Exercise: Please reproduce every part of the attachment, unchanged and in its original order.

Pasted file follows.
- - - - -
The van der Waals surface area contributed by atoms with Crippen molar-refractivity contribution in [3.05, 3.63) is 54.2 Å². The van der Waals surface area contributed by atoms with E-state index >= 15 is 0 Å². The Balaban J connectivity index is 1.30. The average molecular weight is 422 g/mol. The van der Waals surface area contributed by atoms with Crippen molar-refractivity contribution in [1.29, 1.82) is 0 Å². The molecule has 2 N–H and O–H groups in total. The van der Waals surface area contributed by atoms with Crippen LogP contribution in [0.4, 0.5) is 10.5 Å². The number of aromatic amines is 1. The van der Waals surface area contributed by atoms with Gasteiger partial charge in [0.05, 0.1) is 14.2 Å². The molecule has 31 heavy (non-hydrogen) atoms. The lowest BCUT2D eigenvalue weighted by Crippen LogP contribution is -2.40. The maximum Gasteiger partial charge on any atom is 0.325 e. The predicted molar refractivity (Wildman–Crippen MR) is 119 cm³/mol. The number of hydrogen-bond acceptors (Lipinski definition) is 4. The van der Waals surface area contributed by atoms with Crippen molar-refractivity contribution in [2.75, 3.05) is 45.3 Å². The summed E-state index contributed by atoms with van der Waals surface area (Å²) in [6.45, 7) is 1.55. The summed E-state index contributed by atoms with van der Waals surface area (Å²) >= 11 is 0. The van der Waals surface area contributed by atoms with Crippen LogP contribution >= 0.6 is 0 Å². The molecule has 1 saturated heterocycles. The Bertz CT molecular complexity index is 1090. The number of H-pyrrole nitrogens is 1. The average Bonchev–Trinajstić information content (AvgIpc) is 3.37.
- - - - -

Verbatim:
The van der Waals surface area contributed by atoms with Crippen molar-refractivity contribution in [3.05, 3.63) is 54.2 Å². The van der Waals surface area contributed by atoms with E-state index >= 15 is 0 Å². The Balaban J connectivity index is 1.30. The average molecular weight is 422 g/mol. The van der Waals surface area contributed by atoms with Crippen molar-refractivity contribution in [1.29, 1.82) is 0 Å². The molecule has 2 N–H and O–H groups in total. The van der Waals surface area contributed by atoms with Crippen LogP contribution in [0.4, 0.5) is 10.5 Å². The number of aromatic amines is 1. The van der Waals surface area contributed by atoms with Gasteiger partial charge in [0.05, 0.1) is 14.2 Å². The molecule has 31 heavy (non-hydrogen) atoms. The lowest BCUT2D eigenvalue weighted by Crippen LogP contribution is -2.40. The maximum Gasteiger partial charge on any atom is 0.325 e. The predicted molar refractivity (Wildman–Crippen MR) is 119 cm³/mol. The number of hydrogen-bond acceptors (Lipinski definition) is 4. The van der Waals surface area contributed by atoms with Crippen molar-refractivity contribution in [2.75, 3.05) is 45.3 Å². The summed E-state index contributed by atoms with van der Waals surface area (Å²) in [6.45, 7) is 1.55. The summed E-state index contributed by atoms with van der Waals surface area (Å²) >= 11 is 0. The van der Waals surface area contributed by atoms with Crippen LogP contribution >= 0.6 is 0 Å². The molecule has 1 saturated heterocycles. The Bertz CT molecular complexity index is 1090. The number of H-pyrrole nitrogens is 1. The average Bonchev–Trinajstić information content (AvgIpc) is 3.37.